• Displays links to each Content Server's logs and Windows Server administration interface.
  • Allows you to End all Calls on the entire cluster. You can end recording calls on a specific Content Server from the Server overview page for the selected Content Server.
  • Allows you to put a Content Server in maintenance mode. When the Content Server is in maintenance mode, the server cannot accept new recording calls. Current calls and transcoding jobs continue until finished. The other Content Servers in the cluster continue working as usual.

Maintenance mode should be used to ensure that no new calls are made to a Content Server—for example, when you want to defragment the server drive, run a Windows security update installer, or update antivirus software on the server. You should also put a Content Server in maintenance mode (after ending current recording calls on that server) if you need to shut it down and move it to another location.

To enter maintenance mode, click the Enter maintenance mode button. The button label changes to Rejoin cluster , and server mode shows that the server is in maintenance. When you finish maintenance on the server, click the Rejoin cluster button. The button label changes to Enter maintenance mode and Server mode is online. The Content Server is now ready to receive calls.

Server overview with log in to a specific Content Server—Management: Diagnostics > Server overview

Server overview with log in to the network load balanced frontend address— Management: Cluster overview > Server overview link

The Server overview page provides this additional information relevant to the cluster:

  • Total disk space and free disk space on the cluster media storage location (in addition to the disk space information for the C and E drives of this Content Server).

Caution If remaining disk space on the NAS is below the critical 10% level, it is displayed in red as a warning to the administrator. The administrator should free up space on the NAS. If free disk space on that share falls below 5%, the cluster stops receiving recording calls and processing offline transcoded jobs.

  • Database data source—displays the address of the external database server, port, and instance name.
  • Database name—displays the database (catalog) prefix that you entered when you created the cluster and a suffix added by the TCS Wizard (3).
  • Cluster media storage location—displays the external NAS share name.

Edit Information for Each Content Server in Cluster

Go to the Server overview page to edit information specific to each Content Server in a cluster.

From the Server overview page, you can edit the following:

  • System name
  • Non-live and live H.323 IDs and non-live and live E.164 system aliases

Non-Live and Live system IDs/aliases are required for registering to the gatekeeper.


Note You should not use those system IDs/aliases for dialing the cluster because they will always (and only) be routed to a specific Content Server. Only calls made to recording aliases or playback addresses are balanced across the cluster by the gatekeeper.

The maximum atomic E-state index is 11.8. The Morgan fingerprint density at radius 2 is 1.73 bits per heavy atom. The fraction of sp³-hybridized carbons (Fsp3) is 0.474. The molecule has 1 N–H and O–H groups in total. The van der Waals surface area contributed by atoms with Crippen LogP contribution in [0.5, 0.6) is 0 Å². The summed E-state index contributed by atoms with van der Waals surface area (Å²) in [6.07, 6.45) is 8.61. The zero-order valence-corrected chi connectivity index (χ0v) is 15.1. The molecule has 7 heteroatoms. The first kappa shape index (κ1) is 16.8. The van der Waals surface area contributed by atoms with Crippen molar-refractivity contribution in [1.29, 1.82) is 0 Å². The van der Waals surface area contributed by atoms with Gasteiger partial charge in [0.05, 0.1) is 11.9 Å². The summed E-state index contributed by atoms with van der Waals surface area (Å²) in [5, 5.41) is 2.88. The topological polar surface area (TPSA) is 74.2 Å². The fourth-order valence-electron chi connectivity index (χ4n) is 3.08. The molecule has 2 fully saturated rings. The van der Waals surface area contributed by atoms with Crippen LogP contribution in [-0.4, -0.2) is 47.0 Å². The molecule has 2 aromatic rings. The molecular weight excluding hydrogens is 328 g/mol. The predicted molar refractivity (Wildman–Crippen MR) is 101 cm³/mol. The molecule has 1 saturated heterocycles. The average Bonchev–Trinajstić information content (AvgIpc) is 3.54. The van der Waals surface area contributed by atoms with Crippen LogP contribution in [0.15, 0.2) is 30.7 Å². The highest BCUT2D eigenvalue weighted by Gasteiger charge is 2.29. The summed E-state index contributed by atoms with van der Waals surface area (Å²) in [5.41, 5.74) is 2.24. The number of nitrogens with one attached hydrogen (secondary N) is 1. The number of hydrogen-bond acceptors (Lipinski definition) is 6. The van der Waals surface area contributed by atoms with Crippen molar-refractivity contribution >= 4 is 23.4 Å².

Any changes made to the system name and to non-Live and live system IDs/aliases fields are applied to a Content Server that is not currently in a recording call. Changes cannot be applied to a Content Server in a call. Saving changes on this page automatically puts this server in Configuration reload mode. In Configuration reload mode, incoming calls are not accepted and outgoing calls cannot be made from that Content Server.

The administrator might also choose to override Configuration reload mode and apply changes immediately by ending recording calls manually on the Content Server. Clicking End all calls from the Server overview page stops all calls on the Content Server. When calls have ended, the new settings are applied to the Content Server. When the Content Server comes back online, it is ready to accept new calls.

Edit Information Common to All Content Servers in Cluster

Any changes made in these areas are applied to all Content Servers in the cluster through the shared database:

  • Cluster overview
  • Import recordings
  • Recording aliases
  • Categories
  • Templates
  • Media server configurations
  • Call configurations
  • Site settings
  • Groups and users

This section highlights some exceptions and special considerations when managing the cluster.

Import recordings

When importing files smaller than 2 GB, log in to the IP address of one of the Content Servers. Do not use the network load balanced frontend address.

Click the Management tab, then go to Recordings > Import recordings to import recording files through the web interface.

When importing files larger than 2 GB in size, place the .tcb file in the Imports folder on a desktop of one of the clustered Content Servers. You then need to log in to the web interface of this Content Server (using its IP address or DNS name) to import the .tcb file. After it is imported, the recording is available to the whole cluster. However, the import file is only visible on the Import recordings page for the Content Server to which it was uploaded.

Site settings

The Site settings page (from the Management tab, Configuration > Site settings ) is available for editing even if Content Servers are in recording calls.

Most settings from the Site settings page can be changed and applied while Content Servers are in recording calls. Settings that cannot be changed and applied when recording calls are in progress are the following:

  • Cluster name
  • Gatekeeper settings
  • Advanced H.323 settings
  • E-mail settings
  • Default recording alias

Any changes that are made in those areas are applied only to Content Servers that are not currently in recording calls. Changes cannot be applied to Content Servers that are in calls, so saving Site settings automatically puts those servers in Configuration reload mode.


Note In Configuration reload mode, incoming calls are not accepted and outgoing calls cannot be made from that Content Server.


After all current calls are complete, the new settings are applied and the Content Server mode changes back to online.